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Nutritional aspects of tomatoes

Thanks to their nutritional characteristics, tomatoes have many health benefits. Rich in water and fiber, they contain many minerals and vitamins that are essential to ensure the proper functioning of the body. They are an important source of vitamin A[1], which plays an important role in bone growth and the synthesis of eye pigments, and vitamin C[2], which is involved in the metabolism of iron by promoting its absorption as well as in other fundamental physiological processes such as the synthesis of red blood cells and collagen.

Lycopene, the antioxidant

One of the most interested compounds of the tomatoes is lycopene, a carotenoid pigment responsible for its deep-red color when ripe. It has strong antioxidant properties, which makes it two to three times more effective than its carotenoid counterparts. Antioxidants can neutralize free radicals, which are permanently produced by the metabolism. These toxic and highly reactive substances induce oxidative stress that leads to aging and cellular degeneration. The high production of free radicals is associated with various factors such as smoking, alcohol consumption, bad diet, etc. An external intake of antioxidants via the diet therefore helps to combat cell degeneration. The consumption of lycopene-rich food has been showed to reduce risk of chronic diseases. Studies have shown that a diet rich in lycopene, in particular through a high consumption of tomatoes and tomato products, prevents the occurrence of several types of cancer as well as atherosclerosis and coronary heart disease.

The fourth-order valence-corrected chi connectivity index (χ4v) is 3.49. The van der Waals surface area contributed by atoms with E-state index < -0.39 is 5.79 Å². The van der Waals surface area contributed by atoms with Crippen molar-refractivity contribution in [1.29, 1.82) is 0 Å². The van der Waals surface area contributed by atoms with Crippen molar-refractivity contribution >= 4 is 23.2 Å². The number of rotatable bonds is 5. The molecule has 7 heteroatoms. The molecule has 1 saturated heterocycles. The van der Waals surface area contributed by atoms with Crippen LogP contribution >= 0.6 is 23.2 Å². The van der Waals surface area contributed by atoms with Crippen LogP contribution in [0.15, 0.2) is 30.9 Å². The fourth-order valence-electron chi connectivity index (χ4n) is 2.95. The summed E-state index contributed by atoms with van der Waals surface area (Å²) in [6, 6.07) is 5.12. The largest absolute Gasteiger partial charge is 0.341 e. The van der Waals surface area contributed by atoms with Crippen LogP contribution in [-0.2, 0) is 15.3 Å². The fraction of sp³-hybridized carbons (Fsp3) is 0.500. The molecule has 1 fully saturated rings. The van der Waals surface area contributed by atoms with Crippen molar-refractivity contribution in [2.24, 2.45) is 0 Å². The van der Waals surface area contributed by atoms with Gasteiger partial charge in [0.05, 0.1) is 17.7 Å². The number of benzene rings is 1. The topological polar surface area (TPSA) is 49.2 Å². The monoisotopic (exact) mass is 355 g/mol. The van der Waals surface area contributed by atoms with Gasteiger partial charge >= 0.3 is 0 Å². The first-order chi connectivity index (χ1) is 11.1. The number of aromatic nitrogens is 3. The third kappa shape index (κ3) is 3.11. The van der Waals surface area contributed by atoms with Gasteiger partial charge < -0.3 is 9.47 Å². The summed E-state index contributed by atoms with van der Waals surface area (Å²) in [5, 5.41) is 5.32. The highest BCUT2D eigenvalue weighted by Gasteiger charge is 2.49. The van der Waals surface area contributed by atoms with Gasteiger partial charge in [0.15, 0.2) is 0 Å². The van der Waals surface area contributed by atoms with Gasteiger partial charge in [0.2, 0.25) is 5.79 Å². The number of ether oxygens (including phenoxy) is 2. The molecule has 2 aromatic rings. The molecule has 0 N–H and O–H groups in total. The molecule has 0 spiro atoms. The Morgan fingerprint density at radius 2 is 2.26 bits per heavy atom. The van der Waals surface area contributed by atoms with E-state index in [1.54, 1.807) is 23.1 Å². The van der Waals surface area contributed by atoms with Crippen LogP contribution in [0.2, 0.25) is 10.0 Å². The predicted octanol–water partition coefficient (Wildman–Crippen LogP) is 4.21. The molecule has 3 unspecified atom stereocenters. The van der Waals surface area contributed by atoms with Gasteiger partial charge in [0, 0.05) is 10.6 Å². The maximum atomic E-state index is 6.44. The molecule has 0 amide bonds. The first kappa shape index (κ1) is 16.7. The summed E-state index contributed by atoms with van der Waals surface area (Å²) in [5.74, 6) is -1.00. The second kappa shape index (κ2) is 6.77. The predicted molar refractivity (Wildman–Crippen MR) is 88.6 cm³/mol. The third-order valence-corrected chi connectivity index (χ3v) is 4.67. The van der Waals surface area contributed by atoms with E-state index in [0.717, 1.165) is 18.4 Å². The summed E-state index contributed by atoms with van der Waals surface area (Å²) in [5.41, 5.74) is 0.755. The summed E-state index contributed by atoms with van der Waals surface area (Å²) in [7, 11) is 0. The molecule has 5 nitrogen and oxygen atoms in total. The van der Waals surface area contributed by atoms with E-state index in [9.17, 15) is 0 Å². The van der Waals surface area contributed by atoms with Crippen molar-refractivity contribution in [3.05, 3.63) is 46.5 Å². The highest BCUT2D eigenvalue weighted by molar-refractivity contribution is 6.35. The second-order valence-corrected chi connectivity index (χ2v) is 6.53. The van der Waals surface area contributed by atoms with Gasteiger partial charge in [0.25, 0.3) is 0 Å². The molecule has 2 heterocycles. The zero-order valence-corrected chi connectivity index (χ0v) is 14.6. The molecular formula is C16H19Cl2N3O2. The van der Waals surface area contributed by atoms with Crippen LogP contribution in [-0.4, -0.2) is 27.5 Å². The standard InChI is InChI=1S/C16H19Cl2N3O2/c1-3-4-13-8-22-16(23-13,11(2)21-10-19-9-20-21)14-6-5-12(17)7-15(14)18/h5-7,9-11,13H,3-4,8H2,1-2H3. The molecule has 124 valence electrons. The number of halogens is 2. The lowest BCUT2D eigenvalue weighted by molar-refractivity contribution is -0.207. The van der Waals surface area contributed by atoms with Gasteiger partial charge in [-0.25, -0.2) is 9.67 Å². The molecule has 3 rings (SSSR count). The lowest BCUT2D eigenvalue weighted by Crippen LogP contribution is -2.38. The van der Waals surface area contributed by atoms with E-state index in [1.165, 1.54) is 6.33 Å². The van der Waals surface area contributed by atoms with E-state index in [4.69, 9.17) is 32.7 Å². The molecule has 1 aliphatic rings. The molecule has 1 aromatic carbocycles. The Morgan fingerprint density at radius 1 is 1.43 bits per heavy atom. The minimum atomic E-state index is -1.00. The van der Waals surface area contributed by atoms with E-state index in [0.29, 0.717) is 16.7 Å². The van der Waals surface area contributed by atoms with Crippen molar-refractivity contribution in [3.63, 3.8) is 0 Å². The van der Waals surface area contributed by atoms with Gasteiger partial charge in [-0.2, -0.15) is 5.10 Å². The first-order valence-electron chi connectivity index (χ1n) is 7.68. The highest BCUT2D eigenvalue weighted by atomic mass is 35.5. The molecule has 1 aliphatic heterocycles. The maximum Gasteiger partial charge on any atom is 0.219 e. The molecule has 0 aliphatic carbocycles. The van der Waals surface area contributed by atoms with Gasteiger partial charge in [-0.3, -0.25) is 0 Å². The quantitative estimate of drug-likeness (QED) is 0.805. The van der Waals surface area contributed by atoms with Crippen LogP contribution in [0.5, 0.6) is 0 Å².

Tomatoes have many health benefits

If this pigment can be found in different types of fruits and vegetables (watermelon, red bell pepper, pink grapefruit, etc.), tomatoes are the second most important source of lycopene, after guavas – however they are more easy available than the latter. Produced in large amounts throughout the world, tomatoes remain the most accessible natural source of lycopene.


Futhermore, the lycopene content varies depending on the varieties of tomatoes but also according to production methods. Tomatoes grown in fields and picked mature will have a higher lycopnee content than those in greenhouses and/or picked green. The transformation process also has an important impact on its bioavailability, i.e. the part that is assimilated by the organism. In fact, if this process reduces the lycopene content in the finished product compared to fresh tomatoes, it improves its bioavailability. Because of its lypophilic nature, lycopene absorption is made more efficient if tomato products are consumed with a source of fat.

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[1] 31% of the daily recommended intake for 100g

[2] 31% of the daily recommended intake for 100g

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